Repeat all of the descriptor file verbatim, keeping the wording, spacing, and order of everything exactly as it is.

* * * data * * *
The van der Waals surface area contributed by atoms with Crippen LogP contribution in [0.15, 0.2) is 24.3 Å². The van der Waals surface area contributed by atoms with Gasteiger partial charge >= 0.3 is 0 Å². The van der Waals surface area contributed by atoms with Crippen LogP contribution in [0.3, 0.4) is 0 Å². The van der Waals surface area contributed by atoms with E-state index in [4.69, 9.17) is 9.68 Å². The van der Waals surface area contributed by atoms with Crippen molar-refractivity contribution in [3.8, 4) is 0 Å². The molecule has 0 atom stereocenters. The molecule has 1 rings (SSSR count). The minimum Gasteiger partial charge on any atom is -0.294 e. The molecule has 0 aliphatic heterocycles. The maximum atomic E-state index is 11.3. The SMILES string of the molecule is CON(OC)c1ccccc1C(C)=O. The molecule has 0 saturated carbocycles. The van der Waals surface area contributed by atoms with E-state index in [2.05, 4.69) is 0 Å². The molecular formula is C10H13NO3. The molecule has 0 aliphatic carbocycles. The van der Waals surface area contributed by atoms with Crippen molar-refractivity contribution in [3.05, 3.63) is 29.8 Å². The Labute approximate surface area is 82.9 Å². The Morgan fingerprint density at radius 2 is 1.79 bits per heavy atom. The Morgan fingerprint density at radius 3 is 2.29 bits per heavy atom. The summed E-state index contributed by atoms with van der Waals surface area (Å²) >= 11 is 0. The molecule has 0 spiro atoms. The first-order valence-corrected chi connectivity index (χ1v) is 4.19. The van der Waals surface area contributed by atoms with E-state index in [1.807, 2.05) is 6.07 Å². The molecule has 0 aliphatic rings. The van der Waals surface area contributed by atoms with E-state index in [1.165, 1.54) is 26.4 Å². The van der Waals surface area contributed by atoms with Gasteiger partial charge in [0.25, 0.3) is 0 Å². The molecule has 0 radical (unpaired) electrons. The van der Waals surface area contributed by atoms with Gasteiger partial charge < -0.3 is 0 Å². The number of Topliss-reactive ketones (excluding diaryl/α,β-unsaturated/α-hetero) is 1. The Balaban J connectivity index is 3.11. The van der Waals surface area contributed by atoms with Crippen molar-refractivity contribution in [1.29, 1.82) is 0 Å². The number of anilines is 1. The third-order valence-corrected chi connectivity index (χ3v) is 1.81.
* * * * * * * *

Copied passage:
The van der Waals surface area contributed by atoms with Crippen LogP contribution in [0.15, 0.2) is 24.3 Å². The van der Waals surface area contributed by atoms with Gasteiger partial charge >= 0.3 is 0 Å². The van der Waals surface area contributed by atoms with Crippen LogP contribution in [0.3, 0.4) is 0 Å². The van der Waals surface area contributed by atoms with E-state index in [4.69, 9.17) is 9.68 Å². The van der Waals surface area contributed by atoms with Crippen molar-refractivity contribution in [3.8, 4) is 0 Å². The molecule has 0 atom stereocenters. The molecule has 1 rings (SSSR count). The minimum Gasteiger partial charge on any atom is -0.294 e. The molecule has 0 aliphatic heterocycles. The maximum atomic E-state index is 11.3. The SMILES string of the molecule is CON(OC)c1ccccc1C(C)=O. The molecule has 0 saturated carbocycles. The van der Waals surface area contributed by atoms with E-state index in [2.05, 4.69) is 0 Å². The molecular formula is C10H13NO3. The molecule has 0 aliphatic carbocycles. The van der Waals surface area contributed by atoms with Crippen molar-refractivity contribution in [3.05, 3.63) is 29.8 Å². The Labute approximate surface area is 82.9 Å². The Morgan fingerprint density at radius 2 is 1.79 bits per heavy atom. The Morgan fingerprint density at radius 3 is 2.29 bits per heavy atom. The summed E-state index contributed by atoms with van der Waals surface area (Å²) >= 11 is 0. The molecule has 0 spiro atoms. The first-order valence-corrected chi connectivity index (χ1v) is 4.19. The van der Waals surface area contributed by atoms with E-state index in [1.807, 2.05) is 6.07 Å². The molecule has 0 aliphatic rings. The van der Waals surface area contributed by atoms with E-state index in [1.165, 1.54) is 26.4 Å². The van der Waals surface area contributed by atoms with Gasteiger partial charge in [0.25, 0.3) is 0 Å². The molecule has 0 radical (unpaired) electrons. The van der Waals surface area contributed by atoms with Gasteiger partial charge < -0.3 is 0 Å². The number of Topliss-reactive ketones (excluding diaryl/α,β-unsaturated/α-hetero) is 1. The Balaban J connectivity index is 3.11. The van der Waals surface area contributed by atoms with Crippen molar-refractivity contribution in [1.29, 1.82) is 0 Å². The number of anilines is 1. The third-order valence-corrected chi connectivity index (χ3v) is 1.81.